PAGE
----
Vail Daily column: Teen committed to serving others in community
May 31, 2015
How do teenagers in this valley juggle the many demands and pressures placed on them by their parents, teachers, coaches and friends? As technology evolves and expectations increase, I assume the same level of teen anxiety would also increase. During my interactions with high school students from East Vail to Gypsum, I am constantly baffled by the humility and generosity of these impressionable, young adults. Natalie Morrissey, a senior at Eagle Valley High School, is no exception.
Listening to Morrissey rattle off her long list of accomplishments and awards, one would expect her to be distracted by the next commitment during her overscheduled day. On the contrary, her kind demeanor, smile and inviting personality puts others at ease — an admirable trait. She is difficult to place in one specific social clique as she offers such depth to a diverse group of people. She is an accomplished athlete and competes on Eagle Valley High School's track and field team (pole vault) and dance/cheer team. Her classroom honors speak towards her impressive academic achievements: Senior class co-valedictorian (based on highest GPA), a National Honor Society recipient, a finalist for the esteemed Boettcher Scholarship, president of the Future Business Leaders of America and her acceptance to the prestigious United States Naval Academy. She does not resist challenges and is active in the community. She tutors students at Gypsum Elementary School and tutors fellow high school classmates through the AVID program. A talented gymnast, she coaches and mentors young children at the Vail Recreation District.
Morrissey attributes her many successes to her caring family and supportive community. She boasts that "character development" is something that is earned, not inherited.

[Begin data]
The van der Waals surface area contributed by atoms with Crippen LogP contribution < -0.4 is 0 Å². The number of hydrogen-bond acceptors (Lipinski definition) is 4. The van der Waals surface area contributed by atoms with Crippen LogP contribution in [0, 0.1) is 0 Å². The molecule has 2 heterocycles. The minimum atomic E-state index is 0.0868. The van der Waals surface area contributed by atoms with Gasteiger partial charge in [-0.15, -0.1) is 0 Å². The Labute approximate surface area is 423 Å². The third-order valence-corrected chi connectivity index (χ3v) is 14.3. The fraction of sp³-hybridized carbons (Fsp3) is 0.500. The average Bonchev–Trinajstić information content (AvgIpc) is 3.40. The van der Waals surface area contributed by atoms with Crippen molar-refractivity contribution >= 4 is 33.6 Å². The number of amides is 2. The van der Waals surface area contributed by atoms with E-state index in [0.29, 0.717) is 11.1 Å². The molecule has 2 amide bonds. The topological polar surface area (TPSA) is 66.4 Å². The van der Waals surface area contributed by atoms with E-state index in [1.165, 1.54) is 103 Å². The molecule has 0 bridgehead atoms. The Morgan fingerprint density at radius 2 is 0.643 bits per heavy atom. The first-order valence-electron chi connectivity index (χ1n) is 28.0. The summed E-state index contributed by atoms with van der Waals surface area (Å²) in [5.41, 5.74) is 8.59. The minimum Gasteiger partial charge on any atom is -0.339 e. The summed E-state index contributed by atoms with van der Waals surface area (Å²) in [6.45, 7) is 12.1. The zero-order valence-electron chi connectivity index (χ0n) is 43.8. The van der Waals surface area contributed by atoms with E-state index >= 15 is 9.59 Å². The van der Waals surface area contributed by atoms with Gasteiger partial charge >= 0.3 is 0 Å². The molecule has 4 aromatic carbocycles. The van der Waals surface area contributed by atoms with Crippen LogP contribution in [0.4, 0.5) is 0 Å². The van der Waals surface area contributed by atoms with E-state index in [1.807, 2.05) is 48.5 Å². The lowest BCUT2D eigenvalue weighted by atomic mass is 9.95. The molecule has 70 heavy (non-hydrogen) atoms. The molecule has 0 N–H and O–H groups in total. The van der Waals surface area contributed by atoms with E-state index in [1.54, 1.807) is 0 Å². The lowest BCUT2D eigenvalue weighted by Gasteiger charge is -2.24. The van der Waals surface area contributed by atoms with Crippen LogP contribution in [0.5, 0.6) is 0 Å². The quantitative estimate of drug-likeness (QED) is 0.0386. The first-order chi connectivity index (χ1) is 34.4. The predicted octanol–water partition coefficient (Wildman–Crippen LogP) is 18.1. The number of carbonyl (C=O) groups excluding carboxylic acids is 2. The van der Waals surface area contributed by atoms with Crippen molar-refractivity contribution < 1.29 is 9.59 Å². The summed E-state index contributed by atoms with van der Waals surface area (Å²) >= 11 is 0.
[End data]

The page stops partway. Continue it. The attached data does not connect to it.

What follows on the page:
"Community service is a beneficial way to reciprocate the generous actions of the people in the Vail Valley and show appreciation for them," she said.
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She is most proud of her leadership role during Eagle Valley High School's Community Service Day. She was appointed the student coordinator position and was responsible for organizing the largest student volunteer day in the state of Colorado. More than 700 students, parents and teachers collaborated to improve the landscaping at a local cancer treatment facility and supermarket. In typical fashion, she completed this difficult task void of self-praise or personal recognition.
Leadership Council member
Morrissey plays a crucial role in Eagle River Youth Coalition's Youth Leadership Council. These hand-selected students represent the local high schools and advise police authorities, principals, school counselors and small businesses on community-wide youth concerns. Through a collective voice, the Youth Leadership Council members offer strategies to make our valley a healthier and more inclusive environment for teens.
Morrissey will be attending the United States Naval Academy in Maryland this fall. Considering her stellar academic achievements, she had numerous college admission opportunities, but her commitment to serving others was a dominant factor in choosing the Naval Academy. Upon graduation, she aspires to pursue a career as a Navy pilot. I am confident that whatever path Natalie chooses, it will be quite special, and she will continue to place other's needs before her own.
Jason Peck is the program director at the Eagle River Youth Coalition, a local nonprofit organization that offers and supports collaborative prevention programs and services. The Youth Leaders Council is a program of the Eagle River Youth Coalition, a local nonprofit organization that offers collaborative prevention programs and services to tackle three main areas that affect the development of teens and adolescent youth including: substance abuse prevention, emotional wellness and mental health promotion, and academic achievement. In addition to Youth Leaders Council, Eagle River Youth Coalition offers various levels of parenting education and trainings for community members. For more information, call 970-949-9250 or visit http://www.eagleyouth.org.
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